Tobacco is one of the most widely abused substances, killing more than 438,000 US citizens each year. Economically, smoking is responsible for about 7% of total US health care costs, or an estimated $167 billion each year. Genetic and epidemiological studies demonstrate that nicotine dependence (ND) is a complex disorder determined by genetic and environmental factors. Our previous meta-analysis of reported twin studies indicated that the weighted mean heritability for ND is 56% in adult smokers. To identify susceptibility loci for ND, we performed four genome-wide linkage studies on three independent samples, in which the African American (AA) and European American (EA) samples of the Mid-South Tobacco Family (MSTF) cohort were recruited by us during the first funding period of this grant. Our linkage analyses revealed four regions on chromosomes 9 (two regions), 11, and 18, in both the AA and EA samples of the MSTF cohort. In addition, we identified five regions on chromosomes 2, 4, 10, 12, and 17, which are specific for the EA sample, and two more regions, on chromosomes 10 and 13, that are unique to the AA sample. Considering that 1) we first reported "significant" linkage on chromosome 10 and "suggestive" linkage on chromosomes 9, 11, and 13 for ND in the AA population and 2) we have the largest collection of samples from this ethnic group in the US, in the current application, we seek support to follow up and expand our ongoing efforts in searching susceptibility genes for ND. Specifically, our aims are: 1) To perform high density association study on our AA family sample to screen for both common and rare risk variants for ND;2) To have sufficient power to detect the small effect of susceptibility loci for ND, we plan to continue our recruitment effort, with the final goal of collecting 2,000 unrelated individuals with ND and 2,000 unrelated control individuals who have tried tobacco smoking but did not develop ND symptoms;and 3) To replicate nominal significantly associated single nucleotide polymorphisms (SNPs) identified in the AA family sample from Aim 1 using 2,000 AA cases and 2,000 AA controls recruited from Aim 2. We expect that such a sample size will have sufficient power to detect 80% of true effects with an odds ratio (OR) as low as 1.3. We expect the completion of the proposed studies to greatly advance our understanding of the genetic determinants of ND in African American smokers that eventually will allow targeting of novel prevention and treatment strategies to individuals at risk.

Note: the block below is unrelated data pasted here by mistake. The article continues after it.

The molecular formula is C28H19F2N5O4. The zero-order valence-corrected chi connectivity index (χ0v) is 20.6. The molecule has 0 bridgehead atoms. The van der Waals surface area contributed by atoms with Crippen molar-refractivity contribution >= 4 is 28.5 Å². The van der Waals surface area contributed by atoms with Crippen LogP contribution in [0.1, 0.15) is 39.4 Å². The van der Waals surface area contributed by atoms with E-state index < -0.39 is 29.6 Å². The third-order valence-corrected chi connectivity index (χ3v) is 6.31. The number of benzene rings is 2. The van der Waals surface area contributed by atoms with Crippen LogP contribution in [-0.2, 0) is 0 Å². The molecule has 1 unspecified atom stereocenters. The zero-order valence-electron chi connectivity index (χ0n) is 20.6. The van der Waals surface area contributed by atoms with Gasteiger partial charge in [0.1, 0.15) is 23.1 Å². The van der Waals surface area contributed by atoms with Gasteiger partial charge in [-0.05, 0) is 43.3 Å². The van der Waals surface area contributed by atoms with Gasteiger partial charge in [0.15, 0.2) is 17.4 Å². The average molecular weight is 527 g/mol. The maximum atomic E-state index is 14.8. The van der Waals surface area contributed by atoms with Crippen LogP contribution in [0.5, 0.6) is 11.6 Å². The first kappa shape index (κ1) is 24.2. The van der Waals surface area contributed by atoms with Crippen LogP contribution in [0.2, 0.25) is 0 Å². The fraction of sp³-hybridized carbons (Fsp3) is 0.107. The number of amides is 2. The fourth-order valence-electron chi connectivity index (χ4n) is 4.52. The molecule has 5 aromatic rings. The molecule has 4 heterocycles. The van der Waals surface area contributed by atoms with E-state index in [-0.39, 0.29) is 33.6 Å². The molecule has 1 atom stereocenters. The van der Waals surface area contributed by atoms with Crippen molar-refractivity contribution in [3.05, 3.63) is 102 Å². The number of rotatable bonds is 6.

This renewal application is proposed to follow up and expand our ongoing efforts in searching susceptibility genes for nicotine dependence in African-American population. Specifically, we will perform a genome-wide association study on our AA family sample and then replicate these findings in an independent case-control sample.
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